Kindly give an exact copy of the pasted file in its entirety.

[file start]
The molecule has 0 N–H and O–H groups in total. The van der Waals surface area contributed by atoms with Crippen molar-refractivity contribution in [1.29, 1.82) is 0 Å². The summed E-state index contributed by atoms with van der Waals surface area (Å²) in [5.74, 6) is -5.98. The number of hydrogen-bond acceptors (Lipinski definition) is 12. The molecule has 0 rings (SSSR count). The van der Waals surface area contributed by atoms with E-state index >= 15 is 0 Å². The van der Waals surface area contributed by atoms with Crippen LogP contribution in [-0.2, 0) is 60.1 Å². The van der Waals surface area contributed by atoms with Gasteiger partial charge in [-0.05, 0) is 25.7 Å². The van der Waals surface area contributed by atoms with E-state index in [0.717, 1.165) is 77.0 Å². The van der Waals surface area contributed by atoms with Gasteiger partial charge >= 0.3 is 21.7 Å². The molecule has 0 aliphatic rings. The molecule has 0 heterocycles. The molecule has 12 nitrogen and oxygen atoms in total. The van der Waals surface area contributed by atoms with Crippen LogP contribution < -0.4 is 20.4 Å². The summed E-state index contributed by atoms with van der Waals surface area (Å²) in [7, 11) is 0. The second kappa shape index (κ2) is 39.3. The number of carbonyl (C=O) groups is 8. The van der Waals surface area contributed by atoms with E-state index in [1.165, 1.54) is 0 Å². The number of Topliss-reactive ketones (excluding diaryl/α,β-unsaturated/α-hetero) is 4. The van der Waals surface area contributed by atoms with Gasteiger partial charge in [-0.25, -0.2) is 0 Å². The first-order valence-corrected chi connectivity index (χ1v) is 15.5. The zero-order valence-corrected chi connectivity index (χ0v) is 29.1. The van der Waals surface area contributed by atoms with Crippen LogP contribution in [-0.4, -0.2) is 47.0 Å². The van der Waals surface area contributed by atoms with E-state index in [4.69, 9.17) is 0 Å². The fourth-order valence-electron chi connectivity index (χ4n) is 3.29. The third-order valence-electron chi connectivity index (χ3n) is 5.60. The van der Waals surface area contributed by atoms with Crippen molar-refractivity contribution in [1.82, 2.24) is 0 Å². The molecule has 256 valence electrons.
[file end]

The molecule has 0 N–H and O–H groups in total. The van der Waals surface area contributed by atoms with Crippen molar-refractivity contribution in [1.29, 1.82) is 0 Å². The summed E-state index contributed by atoms with van der Waals surface area (Å²) in [5.74, 6) is -5.98. The number of hydrogen-bond acceptors (Lipinski definition) is 12. The molecule has 0 rings (SSSR count). The van der Waals surface area contributed by atoms with E-state index >= 15 is 0 Å². The van der Waals surface area contributed by atoms with Crippen LogP contribution in [-0.2, 0) is 60.1 Å². The van der Waals surface area contributed by atoms with Gasteiger partial charge in [-0.05, 0) is 25.7 Å². The van der Waals surface area contributed by atoms with E-state index in [0.717, 1.165) is 77.0 Å². The van der Waals surface area contributed by atoms with Gasteiger partial charge >= 0.3 is 21.7 Å². The molecule has 0 aliphatic rings. The molecule has 0 heterocycles. The molecule has 12 nitrogen and oxygen atoms in total. The van der Waals surface area contributed by atoms with Crippen LogP contribution < -0.4 is 20.4 Å². The summed E-state index contributed by atoms with van der Waals surface area (Å²) in [7, 11) is 0. The second kappa shape index (κ2) is 39.3. The number of carbonyl (C=O) groups is 8. The van der Waals surface area contributed by atoms with E-state index in [1.165, 1.54) is 0 Å². The number of Topliss-reactive ketones (excluding diaryl/α,β-unsaturated/α-hetero) is 4. The van der Waals surface area contributed by atoms with Gasteiger partial charge in [-0.25, -0.2) is 0 Å². The first-order valence-corrected chi connectivity index (χ1v) is 15.5. The zero-order valence-corrected chi connectivity index (χ0v) is 29.1. The van der Waals surface area contributed by atoms with Crippen LogP contribution in [-0.4, -0.2) is 47.0 Å². The van der Waals surface area contributed by atoms with E-state index in [4.69, 9.17) is 0 Å². The fourth-order valence-electron chi connectivity index (χ4n) is 3.29. The third-order valence-electron chi connectivity index (χ3n) is 5.60. The van der Waals surface area contributed by atoms with Crippen molar-refractivity contribution in [1.82, 2.24) is 0 Å². The molecule has 256 valence electrons.